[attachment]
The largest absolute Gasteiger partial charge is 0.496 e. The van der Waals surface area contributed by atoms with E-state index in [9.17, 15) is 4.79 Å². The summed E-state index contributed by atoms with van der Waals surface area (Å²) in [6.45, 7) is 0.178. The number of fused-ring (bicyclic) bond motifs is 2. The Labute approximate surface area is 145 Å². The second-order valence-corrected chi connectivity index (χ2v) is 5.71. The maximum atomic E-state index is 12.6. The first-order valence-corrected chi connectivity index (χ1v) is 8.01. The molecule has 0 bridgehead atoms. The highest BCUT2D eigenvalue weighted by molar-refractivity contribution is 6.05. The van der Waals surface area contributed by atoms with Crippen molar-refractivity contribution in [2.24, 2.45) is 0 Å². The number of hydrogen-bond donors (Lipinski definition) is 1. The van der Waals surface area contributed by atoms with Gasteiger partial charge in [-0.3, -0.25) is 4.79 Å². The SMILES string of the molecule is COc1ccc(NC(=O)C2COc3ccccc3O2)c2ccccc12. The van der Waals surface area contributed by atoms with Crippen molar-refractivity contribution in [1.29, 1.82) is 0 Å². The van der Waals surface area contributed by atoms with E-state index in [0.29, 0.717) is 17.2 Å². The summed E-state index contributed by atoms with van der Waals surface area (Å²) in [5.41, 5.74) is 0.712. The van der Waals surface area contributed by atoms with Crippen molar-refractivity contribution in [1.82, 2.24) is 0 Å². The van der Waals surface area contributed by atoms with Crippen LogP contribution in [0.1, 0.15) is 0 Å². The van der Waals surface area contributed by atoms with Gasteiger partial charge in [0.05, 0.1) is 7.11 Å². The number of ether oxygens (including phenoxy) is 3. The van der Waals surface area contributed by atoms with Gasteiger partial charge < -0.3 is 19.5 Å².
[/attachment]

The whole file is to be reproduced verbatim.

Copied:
The largest absolute Gasteiger partial charge is 0.496 e. The van der Waals surface area contributed by atoms with E-state index in [9.17, 15) is 4.79 Å². The summed E-state index contributed by atoms with van der Waals surface area (Å²) in [6.45, 7) is 0.178. The number of fused-ring (bicyclic) bond motifs is 2. The Labute approximate surface area is 145 Å². The second-order valence-corrected chi connectivity index (χ2v) is 5.71. The maximum atomic E-state index is 12.6. The first-order valence-corrected chi connectivity index (χ1v) is 8.01. The molecule has 0 bridgehead atoms. The highest BCUT2D eigenvalue weighted by molar-refractivity contribution is 6.05. The van der Waals surface area contributed by atoms with Crippen molar-refractivity contribution in [2.24, 2.45) is 0 Å². The number of hydrogen-bond donors (Lipinski definition) is 1. The van der Waals surface area contributed by atoms with Gasteiger partial charge in [-0.3, -0.25) is 4.79 Å². The SMILES string of the molecule is COc1ccc(NC(=O)C2COc3ccccc3O2)c2ccccc12. The van der Waals surface area contributed by atoms with Crippen molar-refractivity contribution in [1.29, 1.82) is 0 Å². The van der Waals surface area contributed by atoms with E-state index in [0.29, 0.717) is 17.2 Å². The summed E-state index contributed by atoms with van der Waals surface area (Å²) in [5.41, 5.74) is 0.712. The van der Waals surface area contributed by atoms with Crippen molar-refractivity contribution in [1.82, 2.24) is 0 Å². The van der Waals surface area contributed by atoms with Crippen LogP contribution in [0.1, 0.15) is 0 Å². The van der Waals surface area contributed by atoms with Gasteiger partial charge in [0.05, 0.1) is 7.11 Å². The number of ether oxygens (including phenoxy) is 3. The van der Waals surface area contributed by atoms with Gasteiger partial charge < -0.3 is 19.5 Å².